What is it that so distresses you? No stain is intrinsic.

If a man has tar on his hands, he removes it with a little cleansing oil; how much more, then, can you be made clean with the oil of God’s mercy.

You find no difficulty in washing your clothes; how much easier is it for the Lord to cleanse you from every stain, although you are bound to be tempted every day.

When you say to the Lord, ‘I have sinned’, He answers: ‘Your sins are forgiven you; I am He who wipes them out and I will remember them no more’(Matt. 9:2; Isa.43:25);

‘as far as the east is from the west, so far have I removed your sins from you; and as a father shows compassion to his sons, so will I show compassion to you’ (Ps.103:12-13).

Only do not rebel against Him who has called you to pray and recite psalms, but cleave to Him throughout your life in pure and intimate communion, reverent yet unashamed in His presence, and always full of thanksgiving.

It is God who, by a simple act of His will, cleanses you. For what God chooses to make clean not even the great Apostle Peter can condemn or call unclean.

For he is told: ‘What God has cleansed, do not call unclean’ (Acts 10:15). For has not God in His love acquitted us? ‘Who then will condemn us?’ (Rom. 8:33-34).

When we call upon the name of our Lord Jesus Christ, it is not hard for our conscience to be made pure, and then we are no different from the prophets and the rest of the saints.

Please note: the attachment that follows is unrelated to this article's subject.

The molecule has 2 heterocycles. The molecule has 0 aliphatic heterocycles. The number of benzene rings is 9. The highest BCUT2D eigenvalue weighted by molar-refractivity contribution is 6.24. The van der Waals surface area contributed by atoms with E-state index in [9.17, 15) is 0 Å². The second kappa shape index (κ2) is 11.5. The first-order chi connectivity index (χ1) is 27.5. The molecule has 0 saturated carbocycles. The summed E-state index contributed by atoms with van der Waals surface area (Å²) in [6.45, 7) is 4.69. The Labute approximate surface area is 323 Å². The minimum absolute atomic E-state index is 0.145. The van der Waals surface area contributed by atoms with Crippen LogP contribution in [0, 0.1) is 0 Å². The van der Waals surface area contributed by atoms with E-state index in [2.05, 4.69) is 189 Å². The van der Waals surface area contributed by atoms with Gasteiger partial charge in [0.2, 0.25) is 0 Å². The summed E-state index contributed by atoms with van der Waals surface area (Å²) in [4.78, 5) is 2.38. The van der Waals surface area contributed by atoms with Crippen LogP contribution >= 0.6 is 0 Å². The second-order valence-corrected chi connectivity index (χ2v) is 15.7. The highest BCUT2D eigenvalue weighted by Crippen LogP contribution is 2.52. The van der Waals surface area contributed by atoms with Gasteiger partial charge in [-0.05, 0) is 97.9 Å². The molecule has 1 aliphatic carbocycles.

For God’s purpose is not that we should suffer from His anger, but that we should gain salvation through our Lord Jesus Christ, who died for us.

So then, whether we are watchful in virtue or sometimes fall asleep, as is likely to happen because of our failings, yet shall we live with Christ.

As we look up to Him with cries of distress and continual lamentation, it is Christ Himself that we breathe.

[…] The great Physician of the sick is here beside us, He that bore our infirmities, that healed and still heals us by His wounds (Isa.53:5); He is here beside us and even now administers the medicine of salvation.

‘For’, He says’, I have afflicted you by My absence, but I will also heal you. So do not fear: for when My fierce anger has passed, I will heal you again.

[…] ‘For if a bird devotes itself with tender love to its nestlings, visiting them every hour, calling to them and feeding them, how much greater is My compassion towards My creatures!

John of Karpathos (7th century): For the Encouragement of the Monks in India, Supplement, trans. G.E.H. Palmer, P. Sherrard, and K. Ware, The Philokalia, vol. 1 (Faber and Faber, London & Boston: 1979) @ J B Burnett.

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